“Many students are choosing not to even apply to college—or are being forced to drop out before they can finish their degree.

 

“A shocking number of our students are going hungry—or do not have a safe place to sleep at night.

 

“Student debt stops people from buying houses, starting families, opening their own businesses, and continuing their education.

 

“And for some—the crushing burden of student debt never ends.

 

“The way we finance higher education by asking everyone to take on debt is sending a clear message that college is for the wealthy—not the students who have the most to gain.

 

“We can, and must, work to keep college within reach for all students. 

 

“Now—I want to briefly touch on some of the reasons why college has gotten so expensive.

 

“First—colleges aren’t doing enough to consider the burden of debt students have to take out, and the challenges they’ll face in landing a good-paying job.

 

“Second—states are investing less and less into higher education.

 

“This is not only bad for our students, but it’s bad for states—who are rely on higher education to fuel their workforce and their economies.

 

“And third—federal student aid doesn’t go as far it used to.

 

“Pell Grants allowed me and my siblings to go to college…

 

“But today’s students will tell you Pell Grants are not nearly enough to cover the total price they have to pay.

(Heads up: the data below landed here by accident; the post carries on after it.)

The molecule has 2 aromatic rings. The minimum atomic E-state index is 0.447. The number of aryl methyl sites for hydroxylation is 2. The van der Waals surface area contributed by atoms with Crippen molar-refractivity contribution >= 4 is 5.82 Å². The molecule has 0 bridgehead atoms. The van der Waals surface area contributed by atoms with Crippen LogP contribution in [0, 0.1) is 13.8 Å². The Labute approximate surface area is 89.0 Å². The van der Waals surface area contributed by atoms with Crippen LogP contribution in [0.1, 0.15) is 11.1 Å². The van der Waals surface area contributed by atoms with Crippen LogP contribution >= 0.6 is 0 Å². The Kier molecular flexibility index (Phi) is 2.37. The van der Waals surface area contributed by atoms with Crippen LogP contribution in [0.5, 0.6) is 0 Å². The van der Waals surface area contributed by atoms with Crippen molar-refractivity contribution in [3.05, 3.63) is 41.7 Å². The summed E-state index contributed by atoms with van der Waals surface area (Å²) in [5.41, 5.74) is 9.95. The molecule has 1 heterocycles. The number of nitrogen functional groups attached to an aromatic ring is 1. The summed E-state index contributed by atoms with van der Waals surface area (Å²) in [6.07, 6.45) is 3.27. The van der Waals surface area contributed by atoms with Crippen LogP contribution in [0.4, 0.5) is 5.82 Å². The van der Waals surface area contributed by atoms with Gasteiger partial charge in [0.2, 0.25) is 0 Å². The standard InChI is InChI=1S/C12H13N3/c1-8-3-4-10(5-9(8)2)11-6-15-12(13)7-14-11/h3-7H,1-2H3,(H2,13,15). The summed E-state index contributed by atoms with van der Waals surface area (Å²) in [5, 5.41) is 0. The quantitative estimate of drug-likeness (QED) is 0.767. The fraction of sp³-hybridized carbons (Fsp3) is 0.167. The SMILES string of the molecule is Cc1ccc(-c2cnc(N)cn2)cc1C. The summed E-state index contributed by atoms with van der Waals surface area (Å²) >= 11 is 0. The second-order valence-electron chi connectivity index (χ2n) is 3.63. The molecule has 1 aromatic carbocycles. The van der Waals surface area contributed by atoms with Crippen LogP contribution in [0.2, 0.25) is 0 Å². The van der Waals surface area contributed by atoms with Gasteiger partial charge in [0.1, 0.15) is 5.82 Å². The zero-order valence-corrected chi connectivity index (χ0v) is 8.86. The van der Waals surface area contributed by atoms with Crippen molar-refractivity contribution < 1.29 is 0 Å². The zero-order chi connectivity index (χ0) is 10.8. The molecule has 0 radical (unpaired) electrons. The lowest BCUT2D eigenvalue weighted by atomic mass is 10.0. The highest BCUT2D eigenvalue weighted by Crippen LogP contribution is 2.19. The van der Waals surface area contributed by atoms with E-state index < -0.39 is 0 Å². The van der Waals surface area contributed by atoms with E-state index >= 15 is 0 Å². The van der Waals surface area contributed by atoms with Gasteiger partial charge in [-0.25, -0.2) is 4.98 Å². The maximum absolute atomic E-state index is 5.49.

“Since I graduated—tuition where I went to college has increased an astounding 338%, when adjusted for inflation.

 

“Chairman Alexander, you and I agreed the reauthorization of HEA needs to be student-focused…

 

“So with that in mind, I hope we can discuss college affordability at all stages of students’ education.

 

“Before students enroll—we need to make sure federal investments are going farther for students.

 

“And students need to be able to cover the full costs of college, including food, housing, textbooks, child care, and transportation—not just tuition and fees.

 

“Once students are enrolled—we must make sure the price of college does not increase unexpectedly during their education.

 

“And after students graduate—we must help the millions of student loan borrowers manage the burden of their debt.

 

“Borrowers should be able to refinance their student loans and have affordable monthly loan payments.

 

“And there should be a light at the end of the tunnel for borrowers, including loan forgiveness, a cap in the number of years students have to pay back their loans, and full relief for those cheated by their colleges.

 

“Chairman Alexander—I look forward to working together on a comprehensive reauthorization that will address these and many other challenges.

 

“I’m sure there will be a number of issues we don’t agree on—but I believe there is one question that should guide our negotiations.

 

“It’s not—“Are we easing regulations to give colleges and student loan companies carte blanche?”

 

“It’s not—“Are we reducing the role of the federal government in education?”

 

“The question we have to ask ourselves is—“Will this reauthorization of the Higher Education Act leave students better off?”

 

“I am confident, if we work together and negotiate in good-faith, we can answer yes.

 

“Thank you.”